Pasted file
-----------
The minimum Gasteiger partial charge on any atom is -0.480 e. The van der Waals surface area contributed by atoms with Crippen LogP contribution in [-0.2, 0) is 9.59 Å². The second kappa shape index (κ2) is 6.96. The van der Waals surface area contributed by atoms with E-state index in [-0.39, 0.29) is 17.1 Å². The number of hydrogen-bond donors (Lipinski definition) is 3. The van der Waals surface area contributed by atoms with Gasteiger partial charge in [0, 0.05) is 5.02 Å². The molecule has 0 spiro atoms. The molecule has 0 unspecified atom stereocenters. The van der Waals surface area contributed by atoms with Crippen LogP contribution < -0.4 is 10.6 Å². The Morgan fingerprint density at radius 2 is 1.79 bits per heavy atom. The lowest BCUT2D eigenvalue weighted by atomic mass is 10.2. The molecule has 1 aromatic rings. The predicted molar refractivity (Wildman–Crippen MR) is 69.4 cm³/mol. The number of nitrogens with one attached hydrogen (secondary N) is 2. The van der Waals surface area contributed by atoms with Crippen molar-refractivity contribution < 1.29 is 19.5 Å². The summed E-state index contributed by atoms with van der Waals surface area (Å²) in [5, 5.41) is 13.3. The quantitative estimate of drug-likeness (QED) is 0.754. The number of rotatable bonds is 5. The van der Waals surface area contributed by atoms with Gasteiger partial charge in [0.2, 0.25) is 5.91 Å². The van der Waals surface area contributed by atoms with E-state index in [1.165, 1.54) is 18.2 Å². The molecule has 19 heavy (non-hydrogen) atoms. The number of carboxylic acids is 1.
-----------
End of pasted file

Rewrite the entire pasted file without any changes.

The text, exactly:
The minimum Gasteiger partial charge on any atom is -0.480 e. The van der Waals surface area contributed by atoms with Crippen LogP contribution in [-0.2, 0) is 9.59 Å². The second kappa shape index (κ2) is 6.96. The van der Waals surface area contributed by atoms with E-state index in [-0.39, 0.29) is 17.1 Å². The number of hydrogen-bond donors (Lipinski definition) is 3. The van der Waals surface area contributed by atoms with Gasteiger partial charge in [0, 0.05) is 5.02 Å². The molecule has 0 spiro atoms. The molecule has 0 unspecified atom stereocenters. The van der Waals surface area contributed by atoms with Crippen LogP contribution < -0.4 is 10.6 Å². The Morgan fingerprint density at radius 2 is 1.79 bits per heavy atom. The lowest BCUT2D eigenvalue weighted by atomic mass is 10.2. The molecule has 1 aromatic rings. The predicted molar refractivity (Wildman–Crippen MR) is 69.4 cm³/mol. The number of nitrogens with one attached hydrogen (secondary N) is 2. The van der Waals surface area contributed by atoms with Crippen molar-refractivity contribution < 1.29 is 19.5 Å². The summed E-state index contributed by atoms with van der Waals surface area (Å²) in [5, 5.41) is 13.3. The quantitative estimate of drug-likeness (QED) is 0.754. The number of rotatable bonds is 5. The van der Waals surface area contributed by atoms with Gasteiger partial charge in [0.2, 0.25) is 5.91 Å². The van der Waals surface area contributed by atoms with E-state index in [1.165, 1.54) is 18.2 Å². The molecule has 19 heavy (non-hydrogen) atoms. The number of carboxylic acids is 1.